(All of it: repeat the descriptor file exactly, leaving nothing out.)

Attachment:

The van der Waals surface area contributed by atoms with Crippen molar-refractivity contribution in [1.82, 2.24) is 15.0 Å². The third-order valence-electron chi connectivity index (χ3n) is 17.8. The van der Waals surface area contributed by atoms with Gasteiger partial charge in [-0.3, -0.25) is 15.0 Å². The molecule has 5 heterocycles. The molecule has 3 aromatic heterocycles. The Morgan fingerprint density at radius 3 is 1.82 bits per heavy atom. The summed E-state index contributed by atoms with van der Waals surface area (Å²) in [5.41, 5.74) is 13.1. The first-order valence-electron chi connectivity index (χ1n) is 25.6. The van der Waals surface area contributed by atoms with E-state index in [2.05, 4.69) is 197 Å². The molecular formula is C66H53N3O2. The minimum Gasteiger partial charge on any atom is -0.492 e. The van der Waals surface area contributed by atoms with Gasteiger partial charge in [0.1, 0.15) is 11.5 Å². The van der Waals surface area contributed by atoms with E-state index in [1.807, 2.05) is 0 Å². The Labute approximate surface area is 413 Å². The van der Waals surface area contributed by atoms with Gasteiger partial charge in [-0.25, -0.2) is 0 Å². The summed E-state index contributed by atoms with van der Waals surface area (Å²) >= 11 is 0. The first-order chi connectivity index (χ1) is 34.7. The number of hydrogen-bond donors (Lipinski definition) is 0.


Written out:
The van der Waals surface area contributed by atoms with Crippen molar-refractivity contribution in [1.82, 2.24) is 15.0 Å². The third-order valence-electron chi connectivity index (χ3n) is 17.8. The van der Waals surface area contributed by atoms with Gasteiger partial charge in [-0.3, -0.25) is 15.0 Å². The molecule has 5 heterocycles. The molecule has 3 aromatic heterocycles. The Morgan fingerprint density at radius 3 is 1.82 bits per heavy atom. The summed E-state index contributed by atoms with van der Waals surface area (Å²) in [5.41, 5.74) is 13.1. The first-order valence-electron chi connectivity index (χ1n) is 25.6. The van der Waals surface area contributed by atoms with E-state index in [2.05, 4.69) is 197 Å². The molecular formula is C66H53N3O2. The minimum Gasteiger partial charge on any atom is -0.492 e. The van der Waals surface area contributed by atoms with Gasteiger partial charge in [0.1, 0.15) is 11.5 Å². The van der Waals surface area contributed by atoms with E-state index in [1.807, 2.05) is 0 Å². The Labute approximate surface area is 413 Å². The van der Waals surface area contributed by atoms with Gasteiger partial charge in [-0.25, -0.2) is 0 Å². The summed E-state index contributed by atoms with van der Waals surface area (Å²) >= 11 is 0. The first-order chi connectivity index (χ1) is 34.7. The number of hydrogen-bond donors (Lipinski definition) is 0.